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Donors to provide short term financial support to South Sudan

August 17, 2012 (WASHINGTON) — International donors, in a meeting held in Washington this week, agreed to provide short term financial support to South Sudan, the US State Department said on Thursday evening.

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Motorcycles line up for hours to get fuel before it runs out July 18, 2012 in Juba, South Sudan. (Getty)

A one-day donors meeting to support South Sudan was organised in Washington by the US Department of State, Department of the Treasury, and US Agency for International Development on Wednesday 15 August.

Besides a South Sudanese delegation, the meeting was attended by the UK, Norway, the European Union, the United Nations Development Program and United Nations Mission in South Sudan, the World Bank, the International Monetary Fund, and the African Development Bank.

The donors mainly discussed South Sudanese economic and humanitarian situations, and the implementation of the oil agreement made with Sudan earlier this month.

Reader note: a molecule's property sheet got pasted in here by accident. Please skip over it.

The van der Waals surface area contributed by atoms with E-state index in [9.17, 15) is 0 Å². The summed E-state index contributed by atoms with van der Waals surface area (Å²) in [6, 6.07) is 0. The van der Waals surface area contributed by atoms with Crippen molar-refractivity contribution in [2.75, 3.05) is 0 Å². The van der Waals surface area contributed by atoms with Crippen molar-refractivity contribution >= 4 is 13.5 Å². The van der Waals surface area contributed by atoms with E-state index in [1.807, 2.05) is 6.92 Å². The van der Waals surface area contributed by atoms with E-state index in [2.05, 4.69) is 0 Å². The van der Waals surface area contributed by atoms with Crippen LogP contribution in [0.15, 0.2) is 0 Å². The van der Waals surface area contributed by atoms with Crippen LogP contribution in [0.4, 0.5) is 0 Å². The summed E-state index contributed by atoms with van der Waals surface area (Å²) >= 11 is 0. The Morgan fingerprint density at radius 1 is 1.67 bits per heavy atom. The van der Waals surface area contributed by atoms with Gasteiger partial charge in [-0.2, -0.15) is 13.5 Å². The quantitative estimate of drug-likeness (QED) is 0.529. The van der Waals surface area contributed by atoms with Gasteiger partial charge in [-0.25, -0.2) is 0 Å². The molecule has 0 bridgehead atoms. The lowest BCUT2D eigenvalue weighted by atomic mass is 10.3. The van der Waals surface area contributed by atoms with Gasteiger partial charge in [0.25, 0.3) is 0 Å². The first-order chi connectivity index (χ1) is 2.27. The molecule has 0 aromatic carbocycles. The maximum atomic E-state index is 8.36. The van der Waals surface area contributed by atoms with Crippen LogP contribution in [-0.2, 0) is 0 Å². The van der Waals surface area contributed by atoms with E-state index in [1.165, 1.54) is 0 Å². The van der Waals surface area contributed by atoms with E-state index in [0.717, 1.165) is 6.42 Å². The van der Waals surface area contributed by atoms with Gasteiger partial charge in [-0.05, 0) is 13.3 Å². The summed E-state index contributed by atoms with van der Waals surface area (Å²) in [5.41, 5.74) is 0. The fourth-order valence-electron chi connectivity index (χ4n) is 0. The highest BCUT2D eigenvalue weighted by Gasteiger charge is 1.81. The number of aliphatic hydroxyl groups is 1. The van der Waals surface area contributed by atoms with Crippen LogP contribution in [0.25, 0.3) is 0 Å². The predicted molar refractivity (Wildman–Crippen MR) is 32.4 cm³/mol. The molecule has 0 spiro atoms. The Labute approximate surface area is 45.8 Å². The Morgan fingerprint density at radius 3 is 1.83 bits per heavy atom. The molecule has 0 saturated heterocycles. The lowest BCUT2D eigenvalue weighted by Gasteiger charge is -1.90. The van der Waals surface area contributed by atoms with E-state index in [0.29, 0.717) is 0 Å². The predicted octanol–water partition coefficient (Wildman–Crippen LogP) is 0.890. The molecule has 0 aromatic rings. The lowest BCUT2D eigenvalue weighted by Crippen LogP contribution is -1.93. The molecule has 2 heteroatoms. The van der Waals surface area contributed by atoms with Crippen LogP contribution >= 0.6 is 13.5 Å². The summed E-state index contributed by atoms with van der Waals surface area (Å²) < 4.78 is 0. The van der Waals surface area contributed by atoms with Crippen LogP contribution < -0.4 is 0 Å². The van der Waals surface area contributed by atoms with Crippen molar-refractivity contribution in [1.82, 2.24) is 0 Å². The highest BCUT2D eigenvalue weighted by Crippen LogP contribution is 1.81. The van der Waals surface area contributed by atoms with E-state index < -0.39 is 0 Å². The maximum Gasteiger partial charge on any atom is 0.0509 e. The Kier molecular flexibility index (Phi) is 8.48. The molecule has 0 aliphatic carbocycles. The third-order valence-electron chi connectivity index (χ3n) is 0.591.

In a short statement released on Wednesday night, the State Department announced that " the participants agreed to work together to help South Sudan address short term financial issues as it prepares to resume oil production."

The South Sudanese government delegation briefed the major donors meeting about the economic situation and their ongoing austerity and reform measures.

On 3 August the two countries reached a deal for the first time since South Sudan’s independence over oil transportation fees. Khartoum says its implementation can only be effective after the signing of a security deal as it demands Juba to stop its support to Sudanese rebels.

Earlier this year, Juba shut down oil production and accused Khartoum of stealing its crude oil.

The lack of financial resources led the government to endorse an austerity plan and to enforce a number of taxes that allow the government to collect some 60 million South Sudanese pounds (SSP) per month.

The South Sudanese government also sought some loans from friendly countries and international companies to file a budget gap estimated at 3.7 billion SSP. Juba is also considering signing new oil and mining concessions.

The finance ministry also said it is preparing, if need be, to raise 1 billion SSP in national (domestic) borrowing.

South Sudan’s main worry is its ability to pay the salaries of its army and employees.